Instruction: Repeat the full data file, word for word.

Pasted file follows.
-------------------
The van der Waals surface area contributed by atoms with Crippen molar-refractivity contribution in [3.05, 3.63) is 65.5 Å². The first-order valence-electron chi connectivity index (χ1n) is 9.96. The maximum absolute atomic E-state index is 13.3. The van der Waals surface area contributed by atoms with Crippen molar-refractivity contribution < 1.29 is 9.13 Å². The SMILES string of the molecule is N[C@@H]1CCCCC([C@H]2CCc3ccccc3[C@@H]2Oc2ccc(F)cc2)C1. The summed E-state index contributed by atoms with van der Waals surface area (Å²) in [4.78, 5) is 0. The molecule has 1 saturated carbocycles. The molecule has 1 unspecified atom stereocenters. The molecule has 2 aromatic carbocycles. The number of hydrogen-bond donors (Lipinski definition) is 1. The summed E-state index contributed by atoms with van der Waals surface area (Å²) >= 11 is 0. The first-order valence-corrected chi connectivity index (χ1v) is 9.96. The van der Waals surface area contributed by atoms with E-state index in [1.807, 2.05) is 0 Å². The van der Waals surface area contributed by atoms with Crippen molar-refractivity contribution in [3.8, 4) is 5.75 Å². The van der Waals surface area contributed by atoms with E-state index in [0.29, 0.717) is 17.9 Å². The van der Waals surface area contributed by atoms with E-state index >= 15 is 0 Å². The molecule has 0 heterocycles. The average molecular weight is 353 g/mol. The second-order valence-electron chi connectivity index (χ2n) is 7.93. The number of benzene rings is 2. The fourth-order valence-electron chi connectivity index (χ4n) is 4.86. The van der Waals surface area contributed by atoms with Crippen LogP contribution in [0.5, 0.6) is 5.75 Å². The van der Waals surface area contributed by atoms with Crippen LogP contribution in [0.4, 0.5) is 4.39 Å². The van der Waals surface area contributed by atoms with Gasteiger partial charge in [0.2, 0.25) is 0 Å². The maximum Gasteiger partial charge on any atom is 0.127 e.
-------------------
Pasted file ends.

The van der Waals surface area contributed by atoms with Crippen molar-refractivity contribution in [3.05, 3.63) is 65.5 Å². The first-order valence-electron chi connectivity index (χ1n) is 9.96. The maximum absolute atomic E-state index is 13.3. The van der Waals surface area contributed by atoms with Crippen molar-refractivity contribution < 1.29 is 9.13 Å². The SMILES string of the molecule is N[C@@H]1CCCCC([C@H]2CCc3ccccc3[C@@H]2Oc2ccc(F)cc2)C1. The summed E-state index contributed by atoms with van der Waals surface area (Å²) in [4.78, 5) is 0. The molecule has 1 saturated carbocycles. The molecule has 1 unspecified atom stereocenters. The molecule has 2 aromatic carbocycles. The number of hydrogen-bond donors (Lipinski definition) is 1. The summed E-state index contributed by atoms with van der Waals surface area (Å²) >= 11 is 0. The first-order valence-corrected chi connectivity index (χ1v) is 9.96. The van der Waals surface area contributed by atoms with E-state index in [1.807, 2.05) is 0 Å². The van der Waals surface area contributed by atoms with Crippen molar-refractivity contribution in [3.8, 4) is 5.75 Å². The van der Waals surface area contributed by atoms with E-state index in [0.29, 0.717) is 17.9 Å². The van der Waals surface area contributed by atoms with E-state index >= 15 is 0 Å². The molecule has 0 heterocycles. The average molecular weight is 353 g/mol. The second-order valence-electron chi connectivity index (χ2n) is 7.93. The number of benzene rings is 2. The fourth-order valence-electron chi connectivity index (χ4n) is 4.86. The van der Waals surface area contributed by atoms with Crippen LogP contribution in [0.5, 0.6) is 5.75 Å². The van der Waals surface area contributed by atoms with Crippen LogP contribution in [0.4, 0.5) is 4.39 Å². The van der Waals surface area contributed by atoms with Gasteiger partial charge in [0.2, 0.25) is 0 Å². The maximum Gasteiger partial charge on any atom is 0.127 e.